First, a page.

“We were first presented this by the people at Chateau who wanted a show but were not sure how to use the Chippendales brand in that club,” Cheatham says. “I had just been with the Chipps on tour and saw we had this opportunity of creating something that was, instead of a male revue, a combination of the two.”
“53X” is opening amid a ripple of new entertainment options at Paris Las Vegas.
“This show is a great addition to add to our current offerings at Paris,” said Steven Kennedy, operating partner of Chateau. “From dinner at Hexx to ‘53X,’ then a nightcap at Beer Park or Chateau Rooftop, we truly have created a one-stop destination for partiers in Las Vegas.”
Despite its randy descriptions, “53X” will not be totally topless, leaning on theatricality and the audience’s imagination. Always, both sexes are to be represented onstage — neither a male nor female will dance solo.
“You can look at whatever you want to look at,” Cheatham says. “There are options.”
The club is uncommonly designed, but there will be traditional seating at the front of the stage with the performers moving around the club, similar to how “For the Record: Baz” worked fluidly through Light at Mandalay Bay.
“The nature of the room is that it is not a traditional theater. It’s more of a checkmark design,” Denberg says. “That forces you to bring the show off the stage because of the sight lines.
“The comparison I hear most is what ‘Baz’ did at Light, though I didn’t see that show. It’s also similar in concept to how ‘Alice’ works in its space at Brooklyn Bowl using that entire space effectively.”
The music in “53X” is effectively familiar dance fare.
“We have everything from current Top 40 to hip-hop throwbacks,” Cheatham says. “ ‘Shut Up and Dance With Me’ (by Walk the Moon), ‘Burn It Up’ by Jessie James, some Swedish House Mafia, throwbacks like Christina Aguilera,” Cheatham says. “It’s all very current music.”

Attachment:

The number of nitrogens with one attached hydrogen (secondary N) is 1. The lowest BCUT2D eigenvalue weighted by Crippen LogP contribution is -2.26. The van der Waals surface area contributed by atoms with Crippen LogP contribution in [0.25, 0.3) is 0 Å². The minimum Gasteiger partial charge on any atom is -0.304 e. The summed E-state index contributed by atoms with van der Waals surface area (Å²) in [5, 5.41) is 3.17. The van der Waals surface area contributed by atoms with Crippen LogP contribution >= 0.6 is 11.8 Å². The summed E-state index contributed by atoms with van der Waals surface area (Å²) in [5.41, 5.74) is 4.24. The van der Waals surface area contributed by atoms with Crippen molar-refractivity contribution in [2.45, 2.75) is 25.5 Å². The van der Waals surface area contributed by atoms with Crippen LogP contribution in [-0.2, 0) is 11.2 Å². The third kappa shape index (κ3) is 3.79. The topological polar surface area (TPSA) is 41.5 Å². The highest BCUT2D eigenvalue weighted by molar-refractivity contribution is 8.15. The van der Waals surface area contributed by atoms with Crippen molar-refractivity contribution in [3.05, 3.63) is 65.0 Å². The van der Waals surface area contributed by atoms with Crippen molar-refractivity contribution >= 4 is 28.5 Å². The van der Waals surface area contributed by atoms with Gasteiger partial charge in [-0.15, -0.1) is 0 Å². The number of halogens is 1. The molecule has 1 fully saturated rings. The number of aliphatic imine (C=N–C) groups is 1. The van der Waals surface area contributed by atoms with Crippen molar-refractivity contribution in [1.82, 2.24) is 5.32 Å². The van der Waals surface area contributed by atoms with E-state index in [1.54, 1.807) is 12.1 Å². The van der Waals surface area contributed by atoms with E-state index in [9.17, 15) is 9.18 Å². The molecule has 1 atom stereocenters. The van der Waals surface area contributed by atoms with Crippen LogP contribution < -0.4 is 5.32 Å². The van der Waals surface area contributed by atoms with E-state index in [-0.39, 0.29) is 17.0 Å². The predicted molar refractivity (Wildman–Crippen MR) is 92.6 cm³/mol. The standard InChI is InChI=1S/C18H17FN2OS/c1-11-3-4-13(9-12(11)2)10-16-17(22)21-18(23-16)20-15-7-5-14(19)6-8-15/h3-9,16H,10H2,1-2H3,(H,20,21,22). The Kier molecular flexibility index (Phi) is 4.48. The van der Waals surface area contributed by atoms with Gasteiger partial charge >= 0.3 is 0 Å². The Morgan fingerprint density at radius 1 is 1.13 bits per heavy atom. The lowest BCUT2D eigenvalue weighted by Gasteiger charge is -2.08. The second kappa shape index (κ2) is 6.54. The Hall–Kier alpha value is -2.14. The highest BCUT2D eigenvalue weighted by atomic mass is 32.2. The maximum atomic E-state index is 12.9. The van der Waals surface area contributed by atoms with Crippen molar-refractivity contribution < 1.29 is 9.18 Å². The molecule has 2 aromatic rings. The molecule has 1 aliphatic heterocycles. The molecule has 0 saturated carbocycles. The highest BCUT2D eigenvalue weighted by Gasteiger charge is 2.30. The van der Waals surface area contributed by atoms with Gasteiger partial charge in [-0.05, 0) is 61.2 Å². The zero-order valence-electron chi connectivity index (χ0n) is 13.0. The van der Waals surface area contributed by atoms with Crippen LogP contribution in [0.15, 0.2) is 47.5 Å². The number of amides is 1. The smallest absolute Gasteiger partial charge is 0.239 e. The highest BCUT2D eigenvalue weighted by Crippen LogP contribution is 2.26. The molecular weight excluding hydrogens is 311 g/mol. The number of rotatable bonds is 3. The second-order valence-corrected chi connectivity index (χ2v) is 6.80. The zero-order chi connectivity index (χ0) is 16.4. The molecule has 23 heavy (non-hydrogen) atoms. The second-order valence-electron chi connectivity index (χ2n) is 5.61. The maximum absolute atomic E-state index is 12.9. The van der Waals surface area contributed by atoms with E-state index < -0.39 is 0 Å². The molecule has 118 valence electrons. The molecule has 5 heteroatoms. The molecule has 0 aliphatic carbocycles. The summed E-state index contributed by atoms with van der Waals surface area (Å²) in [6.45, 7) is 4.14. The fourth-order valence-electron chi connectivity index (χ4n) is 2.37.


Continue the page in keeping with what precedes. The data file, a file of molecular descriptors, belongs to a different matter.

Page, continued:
The dance community will be interested to know that auditions for the eight performance roles in the show were held in Los Angeles and Las Vegas. All eight were taken from the Las Vegas tryouts, as Denberg says, “Possibly the difference (in L.A. and Vegas dancers) is a bit more the build in the bodies.
“You have a bit smaller, more music-video style of dancer in L.A., where in Las Vegas we have seen a combination of talent and power and a somewhat more athletic build. … It’s just a matter of the type of dancer we are looking for in this show, and we happened to find all of them in Las Vegas.
“It’s a great opportunity. All eight offers were accepted immediately.”
Though it is an adult revue, “53X” intends to deliver some classically inspired artistry to the nightclub.
“Our show is going to focus on striptease,” Cheatham says. “A lot of the topless shows are just, ‘Here are our (breasts)!’ There’s no foreplay. We want the foreplay because it’s even better than the sex.”
Cheatham speaks metaphorically … for the most part. But the crew at “53X” is confident that it will deliver a satisfying experience.
As the man who helped develop the concept says, “I can’t imagine them not having a good time and feeling turned on.”
Follow John Katsilometes on Twitter at Twitter.com/JohnnyKats.